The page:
Marking Rubrics are available on Wattle.
Assessment Task 3
Learning Outcomes: 1,2,3,4,5,6
The Final essay (up to 2,000 words) may comprise of a specific theme/topic that the student wishes to pursue or may include an analysis of the social and gender contexts of a development project. In case of the latter, more than the project description, critical analysis and evaluation of how the particular project objectives may or may not lead to equitable results in terms of gender must form the core material. The final essay holds 40% of your grades.
Generally, the essay includes:
- A review of relevant literature setting out the key gender issues being dealt with.
- The case study itself (this can be taken from secondary literature, primary literature such as existing development projects, or from the students own work/experience. Suitable development projects or activities to review may be found on bilateral donor websites and multilateral donor websites such as the World Bank.
- Critical analysis or evaluation with implications for gender policy and/or practice.
You will submit the write-up on Wattle via Turnitin.
All the topics should be discussed with the course lecturer or the tutor beforehand.
It is possible for students to undertake their own primary research but this is complex and university ethics clearance will usually be required (with average ethics clearance rate of two months). You will need to start planning at a very early stage if you choose to do this, and consult with Kuntala for advice.
Marking Rubrics are available on Wattle.
Assessment Task 4
Learning Outcomes: 1,3,4
Deep Engagement with the Course through Class Participation
By deep engagement with the course I mean that you will come to attend the in-person or online class after reading the required reading and listening to my pre-recorded lecture. If you read the supplementary readings, that will be even better. When you are in the class, you are not sitting silently, video switched off (in online classes) and doing other things. By 'participation' I mean that you are regular and informed, you present questions on the readings so we can discuss them, read around & bring these knowledges on boar and share them as well as your experiences (but not just seeing this as an opportunity to tell your stories) and making theoretically informed comments. Through these, you let me know that you are reading the literature, listening to my pre-recorded lectures and engaging with the course.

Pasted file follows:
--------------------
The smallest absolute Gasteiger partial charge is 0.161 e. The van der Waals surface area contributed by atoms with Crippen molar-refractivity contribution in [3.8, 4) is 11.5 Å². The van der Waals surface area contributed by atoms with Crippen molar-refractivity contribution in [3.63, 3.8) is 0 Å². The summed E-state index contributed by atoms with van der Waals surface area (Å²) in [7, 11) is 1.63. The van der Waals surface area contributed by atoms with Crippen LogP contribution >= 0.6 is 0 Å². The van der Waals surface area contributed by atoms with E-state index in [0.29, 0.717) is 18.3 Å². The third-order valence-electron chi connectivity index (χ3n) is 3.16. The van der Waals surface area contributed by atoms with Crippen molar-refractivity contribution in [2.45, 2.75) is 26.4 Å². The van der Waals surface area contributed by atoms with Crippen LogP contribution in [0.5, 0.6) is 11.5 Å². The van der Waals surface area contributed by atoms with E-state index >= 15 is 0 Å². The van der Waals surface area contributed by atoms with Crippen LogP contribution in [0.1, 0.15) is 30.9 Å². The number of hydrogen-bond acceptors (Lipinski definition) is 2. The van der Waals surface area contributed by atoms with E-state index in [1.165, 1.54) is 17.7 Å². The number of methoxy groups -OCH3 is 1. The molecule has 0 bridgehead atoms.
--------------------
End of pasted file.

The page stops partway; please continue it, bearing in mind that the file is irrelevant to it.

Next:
In short, you must attend the classes and when in the class, you must participate in class discussions/activities.
Assessment Task 5
Learning Outcomes: 3, 4, 5, 6
A reflective journal or a brief literature review or write up of about 2000 words on one of the given themes. Tentatively, I suggest that you choose a topic that excites you. Some readings are provided. You are expected to carry out additional research and reflect critically on the divergent scholarly perspectives on the topics. This assignments holds 10% of your grades.
Marking Rubrics are available on Wattle.
Academic integrity is a core part of the ANU culture as a community of scholars. The University’s students are an integral part of that community. The academic integrity principle commits all students to engage in academic work in ways that are consistent with, and actively support, academic integrity, and to uphold this commitment by behaving honestly, responsibly and ethically, and with respect and fairness, in scholarly practice.
The University expects all staff and students to be familiar with the academic integrity principle, the Academic Integrity Rule 2021, the Policy: Student Academic Integrity and Procedure: Student Academic Integrity, and to uphold high standards of academic integrity to ensure the quality and value of our qualifications.
The Academic Integrity Rule 2021 is a legal document that the University uses to promote academic integrity, and manage breaches of the academic integrity principle. The Policy and Procedure support the Rule by outlining overarching principles, responsibilities and processes. The Academic Integrity Rule 2021 commences on 1 December 2021 and applies to courses commencing on or after that date, as well as to research conduct occurring on or after that date. Prior to this, the Academic Misconduct Rule 2015 applies.